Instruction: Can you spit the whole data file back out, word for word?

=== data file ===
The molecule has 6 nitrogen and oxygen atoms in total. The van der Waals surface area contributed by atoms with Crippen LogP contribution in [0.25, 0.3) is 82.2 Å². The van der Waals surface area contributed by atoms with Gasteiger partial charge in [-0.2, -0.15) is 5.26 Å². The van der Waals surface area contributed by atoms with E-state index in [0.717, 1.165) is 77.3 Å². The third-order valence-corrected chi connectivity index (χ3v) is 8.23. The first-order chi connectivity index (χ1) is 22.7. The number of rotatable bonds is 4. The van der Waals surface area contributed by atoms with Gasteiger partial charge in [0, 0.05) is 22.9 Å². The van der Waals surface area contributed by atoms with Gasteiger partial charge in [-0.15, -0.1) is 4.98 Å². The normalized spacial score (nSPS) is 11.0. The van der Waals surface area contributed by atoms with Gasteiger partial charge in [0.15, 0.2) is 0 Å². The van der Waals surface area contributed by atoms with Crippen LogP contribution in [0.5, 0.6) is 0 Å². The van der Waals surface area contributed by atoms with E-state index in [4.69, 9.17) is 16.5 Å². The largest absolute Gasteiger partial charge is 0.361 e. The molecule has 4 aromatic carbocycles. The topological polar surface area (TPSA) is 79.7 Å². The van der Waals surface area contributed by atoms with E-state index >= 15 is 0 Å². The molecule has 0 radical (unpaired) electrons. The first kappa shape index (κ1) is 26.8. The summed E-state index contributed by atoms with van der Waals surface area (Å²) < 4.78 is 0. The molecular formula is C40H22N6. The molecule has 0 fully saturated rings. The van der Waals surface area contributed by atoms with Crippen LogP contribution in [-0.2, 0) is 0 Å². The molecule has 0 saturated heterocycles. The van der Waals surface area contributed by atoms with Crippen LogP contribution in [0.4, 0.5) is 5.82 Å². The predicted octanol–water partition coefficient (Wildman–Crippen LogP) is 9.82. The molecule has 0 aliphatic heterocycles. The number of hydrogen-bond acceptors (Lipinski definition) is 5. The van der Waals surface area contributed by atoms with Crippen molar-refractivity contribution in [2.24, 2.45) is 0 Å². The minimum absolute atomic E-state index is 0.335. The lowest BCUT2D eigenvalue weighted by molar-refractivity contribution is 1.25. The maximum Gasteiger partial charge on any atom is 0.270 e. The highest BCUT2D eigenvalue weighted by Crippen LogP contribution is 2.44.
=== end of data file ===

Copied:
The molecule has 6 nitrogen and oxygen atoms in total. The van der Waals surface area contributed by atoms with Crippen LogP contribution in [0.25, 0.3) is 82.2 Å². The van der Waals surface area contributed by atoms with Gasteiger partial charge in [-0.2, -0.15) is 5.26 Å². The van der Waals surface area contributed by atoms with E-state index in [0.717, 1.165) is 77.3 Å². The third-order valence-corrected chi connectivity index (χ3v) is 8.23. The first-order chi connectivity index (χ1) is 22.7. The number of rotatable bonds is 4. The van der Waals surface area contributed by atoms with Gasteiger partial charge in [0, 0.05) is 22.9 Å². The van der Waals surface area contributed by atoms with Gasteiger partial charge in [-0.15, -0.1) is 4.98 Å². The normalized spacial score (nSPS) is 11.0. The van der Waals surface area contributed by atoms with Gasteiger partial charge in [0.15, 0.2) is 0 Å². The van der Waals surface area contributed by atoms with Crippen LogP contribution in [0.5, 0.6) is 0 Å². The van der Waals surface area contributed by atoms with E-state index in [4.69, 9.17) is 16.5 Å². The largest absolute Gasteiger partial charge is 0.361 e. The molecule has 4 aromatic carbocycles. The topological polar surface area (TPSA) is 79.7 Å². The van der Waals surface area contributed by atoms with E-state index >= 15 is 0 Å². The molecule has 0 radical (unpaired) electrons. The first kappa shape index (κ1) is 26.8. The summed E-state index contributed by atoms with van der Waals surface area (Å²) < 4.78 is 0. The molecular formula is C40H22N6. The molecule has 0 fully saturated rings. The van der Waals surface area contributed by atoms with Crippen LogP contribution in [-0.2, 0) is 0 Å². The molecule has 0 saturated heterocycles. The van der Waals surface area contributed by atoms with Crippen LogP contribution in [0.4, 0.5) is 5.82 Å². The predicted octanol–water partition coefficient (Wildman–Crippen LogP) is 9.82. The molecule has 0 aliphatic heterocycles. The number of hydrogen-bond acceptors (Lipinski definition) is 5. The van der Waals surface area contributed by atoms with Crippen molar-refractivity contribution in [2.24, 2.45) is 0 Å². The minimum absolute atomic E-state index is 0.335. The lowest BCUT2D eigenvalue weighted by molar-refractivity contribution is 1.25. The maximum Gasteiger partial charge on any atom is 0.270 e. The highest BCUT2D eigenvalue weighted by Crippen LogP contribution is 2.44.